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12 Tips to Journal Your Way Through Cancer, or Anything

12 tips to journal your way through cancer, or anything.

I love to write. I guess most bloggers do. Written words have always been better friends to me than spoken ones, at least as far as my own are concerned. If I were asked to speak in front of others, I would cringe and slink to the back of the room, but if asked to write my thoughts for the same group, no problem.

Since my cancer diagnosis, I find writing to be a very tangible, therapeutic tool.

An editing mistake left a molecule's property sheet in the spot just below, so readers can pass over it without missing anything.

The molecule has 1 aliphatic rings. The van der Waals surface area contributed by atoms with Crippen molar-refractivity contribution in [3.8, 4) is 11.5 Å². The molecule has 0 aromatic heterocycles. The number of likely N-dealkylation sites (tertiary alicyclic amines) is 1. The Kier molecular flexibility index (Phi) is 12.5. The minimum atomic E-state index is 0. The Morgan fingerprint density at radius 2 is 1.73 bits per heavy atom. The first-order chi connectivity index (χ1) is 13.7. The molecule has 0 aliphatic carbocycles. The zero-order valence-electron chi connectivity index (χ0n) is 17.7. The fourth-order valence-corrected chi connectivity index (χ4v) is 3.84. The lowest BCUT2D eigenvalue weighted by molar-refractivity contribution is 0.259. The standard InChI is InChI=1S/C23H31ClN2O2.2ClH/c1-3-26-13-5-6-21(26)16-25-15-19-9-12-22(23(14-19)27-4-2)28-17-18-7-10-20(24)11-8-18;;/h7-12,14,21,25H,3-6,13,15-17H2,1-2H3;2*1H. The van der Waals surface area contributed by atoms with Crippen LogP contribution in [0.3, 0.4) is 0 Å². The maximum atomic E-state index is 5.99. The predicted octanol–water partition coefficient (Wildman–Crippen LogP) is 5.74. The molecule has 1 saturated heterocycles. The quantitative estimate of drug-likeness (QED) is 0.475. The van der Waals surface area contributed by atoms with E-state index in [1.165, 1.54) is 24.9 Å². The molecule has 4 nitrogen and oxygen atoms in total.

Writing forces me to think more clearly. Writing gives me a sense of purpose. Writing revitalizes me and almost always makes me feel better. Writing is visual proof I have accomplished something. Writing gives me confidence and inspires me to write more.

The down side of writing is I often wake up in the middle of the night and my writer brain kicks into gear before I fall back asleep. I can’t seem to stop ideas from tumbling around in my head. Sometimes I do get good ones, and I probably should write them down immediately, but I’m pretty sure turning on the light to do so would be highly annoying to Dear Hubby. I just try to remember and write them down when I get up.

Besides, if I did get up and start writing, I’m pretty sure nights with sleep would cease to exist for me. And a good night’s sleep is hard enough to come by lately.